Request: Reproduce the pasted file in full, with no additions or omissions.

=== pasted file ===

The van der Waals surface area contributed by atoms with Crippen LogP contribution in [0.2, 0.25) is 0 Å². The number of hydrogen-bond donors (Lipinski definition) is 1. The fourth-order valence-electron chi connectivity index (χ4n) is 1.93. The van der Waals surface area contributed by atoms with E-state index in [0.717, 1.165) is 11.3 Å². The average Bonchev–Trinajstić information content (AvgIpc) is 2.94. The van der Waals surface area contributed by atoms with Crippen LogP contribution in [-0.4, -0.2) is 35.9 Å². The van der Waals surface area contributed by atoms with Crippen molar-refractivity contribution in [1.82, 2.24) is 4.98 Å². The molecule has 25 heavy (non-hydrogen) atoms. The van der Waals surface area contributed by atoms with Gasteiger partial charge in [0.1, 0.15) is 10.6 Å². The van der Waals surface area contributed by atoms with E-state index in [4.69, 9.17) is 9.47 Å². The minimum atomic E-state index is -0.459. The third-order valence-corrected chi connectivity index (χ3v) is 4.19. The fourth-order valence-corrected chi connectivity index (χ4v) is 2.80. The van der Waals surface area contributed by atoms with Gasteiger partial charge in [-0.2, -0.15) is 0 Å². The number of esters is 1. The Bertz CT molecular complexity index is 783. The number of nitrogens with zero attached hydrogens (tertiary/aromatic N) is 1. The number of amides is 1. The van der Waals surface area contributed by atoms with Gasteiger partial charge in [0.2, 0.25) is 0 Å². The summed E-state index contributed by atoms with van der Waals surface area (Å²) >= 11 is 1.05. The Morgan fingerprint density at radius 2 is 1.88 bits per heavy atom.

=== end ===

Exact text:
The van der Waals surface area contributed by atoms with Crippen LogP contribution in [0.2, 0.25) is 0 Å². The number of hydrogen-bond donors (Lipinski definition) is 1. The fourth-order valence-electron chi connectivity index (χ4n) is 1.93. The van der Waals surface area contributed by atoms with E-state index in [0.717, 1.165) is 11.3 Å². The average Bonchev–Trinajstić information content (AvgIpc) is 2.94. The van der Waals surface area contributed by atoms with Crippen LogP contribution in [-0.4, -0.2) is 35.9 Å². The van der Waals surface area contributed by atoms with Crippen molar-refractivity contribution in [1.82, 2.24) is 4.98 Å². The molecule has 25 heavy (non-hydrogen) atoms. The van der Waals surface area contributed by atoms with Gasteiger partial charge in [0.1, 0.15) is 10.6 Å². The van der Waals surface area contributed by atoms with E-state index in [4.69, 9.17) is 9.47 Å². The minimum atomic E-state index is -0.459. The third-order valence-corrected chi connectivity index (χ3v) is 4.19. The fourth-order valence-corrected chi connectivity index (χ4v) is 2.80. The van der Waals surface area contributed by atoms with Gasteiger partial charge in [-0.2, -0.15) is 0 Å². The number of esters is 1. The Bertz CT molecular complexity index is 783. The number of nitrogens with zero attached hydrogens (tertiary/aromatic N) is 1. The number of amides is 1. The van der Waals surface area contributed by atoms with Gasteiger partial charge in [0.2, 0.25) is 0 Å². The summed E-state index contributed by atoms with van der Waals surface area (Å²) >= 11 is 1.05. The Morgan fingerprint density at radius 2 is 1.88 bits per heavy atom.